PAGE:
How long to stay in Hvar/ what to do in Hvar
2 action packed days are the perfect amount of time to spend in Hvar. If you want to spend more time laying around the beaches, stretch it to more days:
Hvar day 1
Explore Hvar town and the beautiful Spanjola Fortress, as well as St Stephen’s Cathedral and square. Make sure to check out Falko Beach Bar and Divino restaurant. Drive through the island and make stops at the countless secluded bays for swimming and exploring (my favorites: Zavala beach, Dubovica beach and every single one of the Gdinj Bays).
Hvar day 2
Hit the seas again, this time on a private boat (I recommend going through Mario Rent; starts at 350€ for the day, for 4 people). Use the luxury of a private boat for the day to make your way to Bisevo Island, home of the famous blue and green water caves, snorkel off the coast of stunning Budikovac Island, and make a stop at famed Vis island, a mysterious, bohemian island that is the furthest from mainland Croatia.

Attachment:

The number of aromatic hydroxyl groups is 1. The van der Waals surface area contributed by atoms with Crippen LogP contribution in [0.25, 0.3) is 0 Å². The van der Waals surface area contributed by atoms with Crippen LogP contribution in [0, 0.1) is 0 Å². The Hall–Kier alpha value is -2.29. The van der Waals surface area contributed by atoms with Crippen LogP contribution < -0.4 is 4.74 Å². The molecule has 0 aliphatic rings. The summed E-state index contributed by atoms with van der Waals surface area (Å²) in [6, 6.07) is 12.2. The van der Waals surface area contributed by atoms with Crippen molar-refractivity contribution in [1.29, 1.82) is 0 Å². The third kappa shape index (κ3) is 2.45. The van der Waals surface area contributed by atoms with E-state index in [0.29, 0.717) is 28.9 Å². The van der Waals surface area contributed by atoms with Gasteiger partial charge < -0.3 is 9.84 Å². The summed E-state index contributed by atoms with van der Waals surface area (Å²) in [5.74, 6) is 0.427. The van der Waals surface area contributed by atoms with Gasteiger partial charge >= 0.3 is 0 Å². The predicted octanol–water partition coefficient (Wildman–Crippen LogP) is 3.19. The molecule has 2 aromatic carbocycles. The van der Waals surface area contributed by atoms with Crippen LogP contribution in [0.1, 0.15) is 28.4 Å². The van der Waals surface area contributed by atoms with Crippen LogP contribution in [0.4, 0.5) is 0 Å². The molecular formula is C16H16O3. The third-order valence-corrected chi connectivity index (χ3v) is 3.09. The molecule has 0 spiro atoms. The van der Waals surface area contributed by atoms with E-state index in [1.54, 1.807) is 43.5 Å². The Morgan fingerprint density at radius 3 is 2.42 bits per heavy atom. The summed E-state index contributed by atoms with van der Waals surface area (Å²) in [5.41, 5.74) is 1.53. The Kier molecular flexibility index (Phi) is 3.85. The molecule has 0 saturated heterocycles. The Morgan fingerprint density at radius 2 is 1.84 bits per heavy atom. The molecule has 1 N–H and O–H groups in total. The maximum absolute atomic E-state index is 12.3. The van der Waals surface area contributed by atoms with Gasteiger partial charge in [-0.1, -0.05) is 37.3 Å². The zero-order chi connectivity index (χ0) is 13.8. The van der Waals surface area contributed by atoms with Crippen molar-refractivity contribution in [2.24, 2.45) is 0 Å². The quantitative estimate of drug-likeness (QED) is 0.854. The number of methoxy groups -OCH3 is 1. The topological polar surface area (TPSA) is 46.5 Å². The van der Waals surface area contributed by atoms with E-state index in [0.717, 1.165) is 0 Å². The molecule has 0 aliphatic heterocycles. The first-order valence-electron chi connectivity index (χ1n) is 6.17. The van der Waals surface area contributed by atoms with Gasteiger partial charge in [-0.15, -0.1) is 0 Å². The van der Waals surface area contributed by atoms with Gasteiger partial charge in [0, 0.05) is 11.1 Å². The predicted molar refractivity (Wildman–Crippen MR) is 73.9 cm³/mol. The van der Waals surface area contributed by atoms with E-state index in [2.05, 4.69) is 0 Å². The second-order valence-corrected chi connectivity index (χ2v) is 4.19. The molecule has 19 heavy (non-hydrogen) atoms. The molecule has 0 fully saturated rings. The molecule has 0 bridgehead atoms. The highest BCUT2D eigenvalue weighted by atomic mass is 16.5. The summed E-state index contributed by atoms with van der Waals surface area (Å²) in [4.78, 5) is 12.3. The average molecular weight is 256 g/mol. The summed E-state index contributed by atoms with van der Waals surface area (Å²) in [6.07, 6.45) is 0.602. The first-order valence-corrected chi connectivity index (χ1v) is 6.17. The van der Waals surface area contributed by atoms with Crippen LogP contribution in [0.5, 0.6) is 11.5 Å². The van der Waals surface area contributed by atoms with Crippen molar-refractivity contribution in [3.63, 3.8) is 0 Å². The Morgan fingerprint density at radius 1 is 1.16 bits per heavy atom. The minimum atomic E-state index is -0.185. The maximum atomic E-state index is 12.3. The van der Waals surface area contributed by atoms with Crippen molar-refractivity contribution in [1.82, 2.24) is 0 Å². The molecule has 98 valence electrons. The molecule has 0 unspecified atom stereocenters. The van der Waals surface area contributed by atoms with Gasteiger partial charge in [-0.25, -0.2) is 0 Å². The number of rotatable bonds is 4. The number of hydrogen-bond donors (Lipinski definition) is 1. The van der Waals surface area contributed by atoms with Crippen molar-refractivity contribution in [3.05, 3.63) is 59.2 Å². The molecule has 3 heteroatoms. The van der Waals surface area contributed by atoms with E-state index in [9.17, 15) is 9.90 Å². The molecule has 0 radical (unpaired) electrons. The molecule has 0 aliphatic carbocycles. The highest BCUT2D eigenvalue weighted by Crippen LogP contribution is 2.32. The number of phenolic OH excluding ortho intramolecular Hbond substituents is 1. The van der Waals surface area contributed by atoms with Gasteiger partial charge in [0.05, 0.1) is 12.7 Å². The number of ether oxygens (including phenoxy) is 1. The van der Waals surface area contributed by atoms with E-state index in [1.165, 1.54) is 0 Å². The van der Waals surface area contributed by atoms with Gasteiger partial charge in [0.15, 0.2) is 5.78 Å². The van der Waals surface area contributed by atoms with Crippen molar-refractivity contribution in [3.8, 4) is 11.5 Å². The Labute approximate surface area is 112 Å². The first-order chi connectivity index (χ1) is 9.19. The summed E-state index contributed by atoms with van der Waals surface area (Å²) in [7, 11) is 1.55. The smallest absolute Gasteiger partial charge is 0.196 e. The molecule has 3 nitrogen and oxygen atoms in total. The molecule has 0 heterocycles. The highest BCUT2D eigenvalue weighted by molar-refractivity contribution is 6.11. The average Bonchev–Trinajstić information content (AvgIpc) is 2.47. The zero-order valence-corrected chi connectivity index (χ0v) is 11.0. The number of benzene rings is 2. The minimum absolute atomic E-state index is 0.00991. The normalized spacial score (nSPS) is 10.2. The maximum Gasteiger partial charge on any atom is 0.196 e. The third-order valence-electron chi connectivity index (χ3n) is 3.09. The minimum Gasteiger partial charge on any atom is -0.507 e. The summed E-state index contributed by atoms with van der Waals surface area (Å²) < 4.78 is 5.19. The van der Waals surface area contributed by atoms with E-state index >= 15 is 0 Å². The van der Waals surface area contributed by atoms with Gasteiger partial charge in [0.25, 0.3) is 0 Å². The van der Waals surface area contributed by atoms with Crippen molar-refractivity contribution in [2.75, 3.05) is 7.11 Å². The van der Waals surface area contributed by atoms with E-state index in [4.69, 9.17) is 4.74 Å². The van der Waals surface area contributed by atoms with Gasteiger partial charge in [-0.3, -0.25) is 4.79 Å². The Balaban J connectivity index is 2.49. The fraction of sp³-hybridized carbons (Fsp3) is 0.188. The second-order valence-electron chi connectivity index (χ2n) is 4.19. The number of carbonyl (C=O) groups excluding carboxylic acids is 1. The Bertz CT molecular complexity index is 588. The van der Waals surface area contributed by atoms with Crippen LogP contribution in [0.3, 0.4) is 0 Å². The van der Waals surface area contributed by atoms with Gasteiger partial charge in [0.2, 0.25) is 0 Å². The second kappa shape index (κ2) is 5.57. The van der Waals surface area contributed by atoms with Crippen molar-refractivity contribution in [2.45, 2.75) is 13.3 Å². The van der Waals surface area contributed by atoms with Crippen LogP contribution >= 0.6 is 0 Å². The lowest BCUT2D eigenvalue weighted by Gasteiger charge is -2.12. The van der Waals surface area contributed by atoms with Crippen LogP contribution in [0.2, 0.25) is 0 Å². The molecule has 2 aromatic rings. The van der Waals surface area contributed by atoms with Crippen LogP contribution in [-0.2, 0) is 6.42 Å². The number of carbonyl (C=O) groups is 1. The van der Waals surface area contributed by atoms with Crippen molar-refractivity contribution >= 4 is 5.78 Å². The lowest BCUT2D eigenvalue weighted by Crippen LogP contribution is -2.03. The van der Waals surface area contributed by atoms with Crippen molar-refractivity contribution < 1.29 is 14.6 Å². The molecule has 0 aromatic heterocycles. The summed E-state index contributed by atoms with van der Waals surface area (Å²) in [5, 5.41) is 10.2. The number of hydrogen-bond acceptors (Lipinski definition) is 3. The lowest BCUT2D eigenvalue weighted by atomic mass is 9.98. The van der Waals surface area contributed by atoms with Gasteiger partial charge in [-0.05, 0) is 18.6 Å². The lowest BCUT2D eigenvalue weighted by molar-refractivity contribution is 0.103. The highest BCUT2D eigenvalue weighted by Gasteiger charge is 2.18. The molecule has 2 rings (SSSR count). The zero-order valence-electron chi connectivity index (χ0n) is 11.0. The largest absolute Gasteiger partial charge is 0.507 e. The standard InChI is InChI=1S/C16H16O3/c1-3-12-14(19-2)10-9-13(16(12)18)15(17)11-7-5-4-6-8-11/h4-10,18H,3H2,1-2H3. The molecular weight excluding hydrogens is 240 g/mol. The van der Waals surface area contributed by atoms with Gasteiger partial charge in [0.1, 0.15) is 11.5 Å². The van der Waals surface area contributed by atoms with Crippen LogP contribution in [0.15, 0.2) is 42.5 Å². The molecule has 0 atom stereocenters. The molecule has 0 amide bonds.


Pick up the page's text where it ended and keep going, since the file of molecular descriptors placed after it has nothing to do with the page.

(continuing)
Explore Split town
The second largest city in the country, Split was built around the Roman Palace of the Emperor Diocletian. Though the city is one of the oldest in Croatia, it is also one of the most vibrant contemporary cities in the country. Its charm relies heavily on being the perfect blend of the old and the new, evidenced by its historic and ancient sites mingled with the many cafes, bars, shops and lively markets – all within the walls of this ancient city. With a population of 170,000 and sizzling with energy and ebullience, Split is often referred to as the “Mediterranean Flower” because of its beauty.